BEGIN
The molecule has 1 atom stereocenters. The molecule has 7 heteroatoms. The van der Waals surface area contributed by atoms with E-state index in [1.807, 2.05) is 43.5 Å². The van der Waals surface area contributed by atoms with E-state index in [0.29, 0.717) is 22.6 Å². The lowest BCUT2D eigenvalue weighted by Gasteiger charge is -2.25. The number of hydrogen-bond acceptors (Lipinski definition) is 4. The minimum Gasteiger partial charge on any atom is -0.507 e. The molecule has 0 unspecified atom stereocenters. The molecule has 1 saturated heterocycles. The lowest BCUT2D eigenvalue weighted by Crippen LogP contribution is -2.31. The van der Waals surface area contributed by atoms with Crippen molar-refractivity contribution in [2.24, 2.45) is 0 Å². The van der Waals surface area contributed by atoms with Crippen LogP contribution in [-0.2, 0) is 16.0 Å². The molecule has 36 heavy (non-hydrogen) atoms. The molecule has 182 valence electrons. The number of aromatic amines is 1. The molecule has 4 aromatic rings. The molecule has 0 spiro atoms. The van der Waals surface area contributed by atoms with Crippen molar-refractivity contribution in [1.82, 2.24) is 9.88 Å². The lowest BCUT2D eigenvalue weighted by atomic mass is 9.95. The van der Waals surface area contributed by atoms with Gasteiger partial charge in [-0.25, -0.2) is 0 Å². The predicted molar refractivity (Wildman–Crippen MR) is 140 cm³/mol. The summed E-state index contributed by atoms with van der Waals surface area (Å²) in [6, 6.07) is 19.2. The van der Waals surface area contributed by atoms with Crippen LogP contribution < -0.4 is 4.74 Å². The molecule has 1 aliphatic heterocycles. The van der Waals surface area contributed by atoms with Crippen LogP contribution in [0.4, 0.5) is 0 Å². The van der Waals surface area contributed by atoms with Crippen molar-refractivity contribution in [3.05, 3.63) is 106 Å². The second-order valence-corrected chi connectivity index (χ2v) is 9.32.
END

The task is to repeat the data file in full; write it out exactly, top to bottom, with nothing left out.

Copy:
The molecule has 1 atom stereocenters. The molecule has 7 heteroatoms. The van der Waals surface area contributed by atoms with E-state index in [1.807, 2.05) is 43.5 Å². The van der Waals surface area contributed by atoms with E-state index in [0.29, 0.717) is 22.6 Å². The lowest BCUT2D eigenvalue weighted by Gasteiger charge is -2.25. The number of hydrogen-bond acceptors (Lipinski definition) is 4. The minimum Gasteiger partial charge on any atom is -0.507 e. The molecule has 0 unspecified atom stereocenters. The molecule has 1 saturated heterocycles. The lowest BCUT2D eigenvalue weighted by Crippen LogP contribution is -2.31. The van der Waals surface area contributed by atoms with Crippen molar-refractivity contribution in [2.24, 2.45) is 0 Å². The van der Waals surface area contributed by atoms with Crippen LogP contribution in [-0.2, 0) is 16.0 Å². The molecule has 36 heavy (non-hydrogen) atoms. The molecule has 182 valence electrons. The number of aromatic amines is 1. The molecule has 4 aromatic rings. The molecule has 0 spiro atoms. The van der Waals surface area contributed by atoms with Crippen molar-refractivity contribution in [1.82, 2.24) is 9.88 Å². The lowest BCUT2D eigenvalue weighted by atomic mass is 9.95. The van der Waals surface area contributed by atoms with Gasteiger partial charge in [-0.25, -0.2) is 0 Å². The predicted molar refractivity (Wildman–Crippen MR) is 140 cm³/mol. The summed E-state index contributed by atoms with van der Waals surface area (Å²) in [6, 6.07) is 19.2. The van der Waals surface area contributed by atoms with Crippen LogP contribution < -0.4 is 4.74 Å². The molecule has 1 aliphatic heterocycles. The van der Waals surface area contributed by atoms with Crippen LogP contribution in [0.4, 0.5) is 0 Å². The van der Waals surface area contributed by atoms with Crippen molar-refractivity contribution in [3.05, 3.63) is 106 Å². The second-order valence-corrected chi connectivity index (χ2v) is 9.32.